US FDA authorises GSK-Vir monoclonal antibody drug for Covid

Washington, United StatesUpdated: May 27, 2021, 07:49 PM IST


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However, Sotrovimab is not authorised for patients who are hospitalised due to COVID-19 or require oxygen therapy due to the disease, the FDA said

The US Food and Drug Administration (FDA) has authorised a monoclonal antibody drug against COVID-19, developed by GlaxoSmithKline and Vir, which claims to reduce hospitalisation and death among Coronavirus patients by 85 per cent and is also effective against the variants.

The drug Sotrovimab has been given an emergency use authorisation (EUA) for the treatment of mild-to-moderate COVID-19 in adults and children 12 years of age and older, weighing at least 40 kg.

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The drug has shown positive results among patients 65 years of age and older or individuals who have certain medical conditions and are at high risk for progression to severe COVID-19, including hospitalisation or death.

Laboratory tests have shown that Sotrovimab is able to neutralise the current circulating variants of Covid first reported in the UK, South Africa, Brazil, California, New York and India.

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"With the authorisation of this monoclonal antibody treatment, we are providing another option to help keep high-risk patients with COVID-19 out of the hospital," Patrizia Cavazzoni, Director of the FDA`s Center for Drug Evaluation and Research, said in a statement on Wednesday.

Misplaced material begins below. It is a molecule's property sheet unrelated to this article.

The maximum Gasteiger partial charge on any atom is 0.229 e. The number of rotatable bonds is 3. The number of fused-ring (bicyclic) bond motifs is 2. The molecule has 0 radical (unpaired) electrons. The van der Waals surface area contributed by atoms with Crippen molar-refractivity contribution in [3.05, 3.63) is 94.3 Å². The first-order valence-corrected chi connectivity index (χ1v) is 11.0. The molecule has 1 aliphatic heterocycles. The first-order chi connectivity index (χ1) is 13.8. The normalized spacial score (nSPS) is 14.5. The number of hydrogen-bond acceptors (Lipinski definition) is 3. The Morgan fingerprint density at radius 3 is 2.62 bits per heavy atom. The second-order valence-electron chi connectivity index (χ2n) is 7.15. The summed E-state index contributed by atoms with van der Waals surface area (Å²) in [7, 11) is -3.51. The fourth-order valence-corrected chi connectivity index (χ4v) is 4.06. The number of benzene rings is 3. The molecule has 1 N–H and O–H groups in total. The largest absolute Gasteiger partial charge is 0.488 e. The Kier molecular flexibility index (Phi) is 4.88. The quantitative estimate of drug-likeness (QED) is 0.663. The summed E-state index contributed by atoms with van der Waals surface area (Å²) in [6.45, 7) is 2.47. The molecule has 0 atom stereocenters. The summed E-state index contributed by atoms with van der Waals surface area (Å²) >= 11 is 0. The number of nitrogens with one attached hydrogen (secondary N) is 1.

"It is important to expand the arsenal of monoclonal antibody therapies that are expected to retain activity against the circulating variants of COVID-19 in the United States," Cavazzoni added.

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However, Sotrovimab is not authorised for patients who are hospitalised due to COVID-19 or require oxygen therapy due to the disease, the FDA said.

This treatment has not shown benefit in patients hospitalised due to COVID-19 and monoclonal antibodies may be associated with worse clinical outcomes when administered to hospitalised patients requiring high flow oxygen or mechanical ventilation.

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Monoclonal antibodies are laboratory-made proteins that mimic the immune system`s ability to fight off harmful antigens such as viruses. Sotrovimab is a monoclonal antibody that is specifically directed against the spike protein of SARS-CoV-2 and is designed to block the virus` attachment and entry into human cells.

The EUA is based on an interim analysis from a Phase 1/2/3 randomised, double-blind, placebo-controlled clinical trials in 583 non-hospitalised adults with mild-to-moderate COVID-19 symptoms and a positive SARS-CoV-2 test result.

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Of these patients, 291 received Sotrovimab and 292 received placebo within five days of onset of COVID-19 symptoms. The primary endpoint was progression of COVID-19 (defined as hospitalisation for greater than 24 hours for acute management of any illness or death from any cause) through day 29.

Hospitalisation or death occurred in 21 (7 per cent) patients who received placebo compared to 3 (1 per cent) patients treated with Sotrovimab, an 85 per cent reduction.

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The drug will be distributed and administered as a 500 milligram single dose intravenously by health care providers. Potential side effects of Sotrovimab include anaphylaxis and infusion-related reactions, rash and diarrhoea, the FDA said.